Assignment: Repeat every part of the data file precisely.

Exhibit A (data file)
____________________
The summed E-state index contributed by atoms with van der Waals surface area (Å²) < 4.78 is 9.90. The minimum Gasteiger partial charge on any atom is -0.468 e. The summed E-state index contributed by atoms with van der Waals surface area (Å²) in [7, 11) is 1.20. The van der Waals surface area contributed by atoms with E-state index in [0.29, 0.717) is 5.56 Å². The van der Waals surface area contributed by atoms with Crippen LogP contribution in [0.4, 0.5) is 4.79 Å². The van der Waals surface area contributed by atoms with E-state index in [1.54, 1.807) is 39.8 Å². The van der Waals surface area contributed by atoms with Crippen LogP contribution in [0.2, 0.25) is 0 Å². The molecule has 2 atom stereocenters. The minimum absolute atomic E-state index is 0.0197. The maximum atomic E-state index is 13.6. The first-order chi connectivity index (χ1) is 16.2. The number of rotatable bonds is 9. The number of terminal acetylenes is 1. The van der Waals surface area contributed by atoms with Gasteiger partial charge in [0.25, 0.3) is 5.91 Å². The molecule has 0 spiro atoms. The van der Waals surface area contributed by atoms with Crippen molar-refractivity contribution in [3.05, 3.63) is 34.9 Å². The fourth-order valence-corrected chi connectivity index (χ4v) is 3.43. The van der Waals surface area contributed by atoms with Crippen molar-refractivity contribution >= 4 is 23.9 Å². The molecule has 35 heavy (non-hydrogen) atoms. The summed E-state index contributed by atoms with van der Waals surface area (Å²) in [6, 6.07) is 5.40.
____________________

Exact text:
The summed E-state index contributed by atoms with van der Waals surface area (Å²) < 4.78 is 9.90. The minimum Gasteiger partial charge on any atom is -0.468 e. The summed E-state index contributed by atoms with van der Waals surface area (Å²) in [7, 11) is 1.20. The van der Waals surface area contributed by atoms with E-state index in [0.29, 0.717) is 5.56 Å². The van der Waals surface area contributed by atoms with Crippen LogP contribution in [0.4, 0.5) is 4.79 Å². The van der Waals surface area contributed by atoms with E-state index in [1.54, 1.807) is 39.8 Å². The van der Waals surface area contributed by atoms with Crippen LogP contribution in [0.2, 0.25) is 0 Å². The molecule has 2 atom stereocenters. The minimum absolute atomic E-state index is 0.0197. The maximum atomic E-state index is 13.6. The first-order chi connectivity index (χ1) is 16.2. The number of rotatable bonds is 9. The number of terminal acetylenes is 1. The van der Waals surface area contributed by atoms with Gasteiger partial charge in [0.25, 0.3) is 5.91 Å². The molecule has 0 spiro atoms. The van der Waals surface area contributed by atoms with Crippen molar-refractivity contribution in [3.05, 3.63) is 34.9 Å². The fourth-order valence-corrected chi connectivity index (χ4v) is 3.43. The van der Waals surface area contributed by atoms with Crippen molar-refractivity contribution >= 4 is 23.9 Å². The molecule has 35 heavy (non-hydrogen) atoms. The summed E-state index contributed by atoms with van der Waals surface area (Å²) in [6, 6.07) is 5.40.